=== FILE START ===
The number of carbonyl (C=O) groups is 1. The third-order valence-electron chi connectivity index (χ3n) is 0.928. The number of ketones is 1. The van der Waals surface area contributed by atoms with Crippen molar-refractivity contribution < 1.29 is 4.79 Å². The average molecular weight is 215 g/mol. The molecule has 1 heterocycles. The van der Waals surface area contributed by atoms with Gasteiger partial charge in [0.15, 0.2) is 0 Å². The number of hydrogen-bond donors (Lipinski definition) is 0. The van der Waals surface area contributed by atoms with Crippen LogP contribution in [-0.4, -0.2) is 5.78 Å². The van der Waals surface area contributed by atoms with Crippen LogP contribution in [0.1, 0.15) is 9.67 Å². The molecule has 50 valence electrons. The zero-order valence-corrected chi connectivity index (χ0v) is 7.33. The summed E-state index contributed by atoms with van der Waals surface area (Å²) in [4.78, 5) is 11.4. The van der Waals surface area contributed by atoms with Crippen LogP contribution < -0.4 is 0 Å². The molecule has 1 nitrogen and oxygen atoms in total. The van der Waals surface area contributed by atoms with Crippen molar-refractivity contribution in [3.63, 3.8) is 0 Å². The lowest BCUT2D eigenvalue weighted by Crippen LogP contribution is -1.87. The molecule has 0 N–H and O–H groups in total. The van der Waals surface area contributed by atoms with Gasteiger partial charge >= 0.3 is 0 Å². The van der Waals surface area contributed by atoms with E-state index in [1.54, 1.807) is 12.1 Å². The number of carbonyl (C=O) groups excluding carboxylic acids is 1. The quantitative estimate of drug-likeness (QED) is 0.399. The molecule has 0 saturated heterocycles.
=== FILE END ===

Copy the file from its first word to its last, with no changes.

The number of carbonyl (C=O) groups is 1. The third-order valence-electron chi connectivity index (χ3n) is 0.928. The number of ketones is 1. The van der Waals surface area contributed by atoms with Crippen molar-refractivity contribution < 1.29 is 4.79 Å². The average molecular weight is 215 g/mol. The molecule has 1 heterocycles. The van der Waals surface area contributed by atoms with Gasteiger partial charge in [0.15, 0.2) is 0 Å². The number of hydrogen-bond donors (Lipinski definition) is 0. The van der Waals surface area contributed by atoms with Crippen LogP contribution in [-0.4, -0.2) is 5.78 Å². The van der Waals surface area contributed by atoms with Crippen LogP contribution in [0.1, 0.15) is 9.67 Å². The molecule has 50 valence electrons. The zero-order valence-corrected chi connectivity index (χ0v) is 7.33. The summed E-state index contributed by atoms with van der Waals surface area (Å²) in [4.78, 5) is 11.4. The van der Waals surface area contributed by atoms with Crippen LogP contribution < -0.4 is 0 Å². The molecule has 1 nitrogen and oxygen atoms in total. The van der Waals surface area contributed by atoms with Crippen molar-refractivity contribution in [3.63, 3.8) is 0 Å². The lowest BCUT2D eigenvalue weighted by Crippen LogP contribution is -1.87. The molecule has 0 N–H and O–H groups in total. The van der Waals surface area contributed by atoms with Gasteiger partial charge >= 0.3 is 0 Å². The van der Waals surface area contributed by atoms with E-state index in [1.54, 1.807) is 12.1 Å². The number of carbonyl (C=O) groups excluding carboxylic acids is 1. The quantitative estimate of drug-likeness (QED) is 0.399. The molecule has 0 saturated heterocycles.